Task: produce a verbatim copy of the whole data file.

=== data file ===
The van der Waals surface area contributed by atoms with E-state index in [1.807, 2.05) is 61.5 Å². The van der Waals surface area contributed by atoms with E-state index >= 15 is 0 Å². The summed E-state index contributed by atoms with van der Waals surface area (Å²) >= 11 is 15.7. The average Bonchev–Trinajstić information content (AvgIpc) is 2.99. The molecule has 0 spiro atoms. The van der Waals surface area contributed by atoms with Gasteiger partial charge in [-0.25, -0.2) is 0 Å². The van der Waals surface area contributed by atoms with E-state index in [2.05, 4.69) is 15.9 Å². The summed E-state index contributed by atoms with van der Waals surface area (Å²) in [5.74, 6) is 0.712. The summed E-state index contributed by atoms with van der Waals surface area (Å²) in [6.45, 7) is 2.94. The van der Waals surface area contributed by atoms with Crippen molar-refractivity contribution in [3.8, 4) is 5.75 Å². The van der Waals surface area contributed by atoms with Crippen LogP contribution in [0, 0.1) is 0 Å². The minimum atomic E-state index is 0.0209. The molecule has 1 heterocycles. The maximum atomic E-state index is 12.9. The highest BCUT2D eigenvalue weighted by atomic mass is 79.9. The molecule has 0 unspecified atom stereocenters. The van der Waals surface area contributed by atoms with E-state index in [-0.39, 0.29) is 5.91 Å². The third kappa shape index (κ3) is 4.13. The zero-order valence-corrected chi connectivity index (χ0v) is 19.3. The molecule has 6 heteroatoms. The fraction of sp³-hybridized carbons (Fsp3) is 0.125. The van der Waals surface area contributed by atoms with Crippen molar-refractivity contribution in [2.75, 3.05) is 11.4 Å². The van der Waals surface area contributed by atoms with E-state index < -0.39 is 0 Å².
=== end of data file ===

The van der Waals surface area contributed by atoms with E-state index in [1.807, 2.05) is 61.5 Å². The van der Waals surface area contributed by atoms with E-state index >= 15 is 0 Å². The summed E-state index contributed by atoms with van der Waals surface area (Å²) >= 11 is 15.7. The average Bonchev–Trinajstić information content (AvgIpc) is 2.99. The molecule has 0 spiro atoms. The van der Waals surface area contributed by atoms with Gasteiger partial charge in [-0.25, -0.2) is 0 Å². The van der Waals surface area contributed by atoms with E-state index in [2.05, 4.69) is 15.9 Å². The summed E-state index contributed by atoms with van der Waals surface area (Å²) in [5.74, 6) is 0.712. The summed E-state index contributed by atoms with van der Waals surface area (Å²) in [6.45, 7) is 2.94. The van der Waals surface area contributed by atoms with Crippen molar-refractivity contribution in [3.8, 4) is 5.75 Å². The van der Waals surface area contributed by atoms with Crippen LogP contribution in [0, 0.1) is 0 Å². The minimum atomic E-state index is 0.0209. The molecule has 1 heterocycles. The maximum atomic E-state index is 12.9. The highest BCUT2D eigenvalue weighted by atomic mass is 79.9. The molecule has 0 unspecified atom stereocenters. The van der Waals surface area contributed by atoms with E-state index in [-0.39, 0.29) is 5.91 Å². The third kappa shape index (κ3) is 4.13. The zero-order valence-corrected chi connectivity index (χ0v) is 19.3. The molecule has 6 heteroatoms. The fraction of sp³-hybridized carbons (Fsp3) is 0.125. The van der Waals surface area contributed by atoms with Crippen molar-refractivity contribution in [2.75, 3.05) is 11.4 Å². The van der Waals surface area contributed by atoms with E-state index < -0.39 is 0 Å².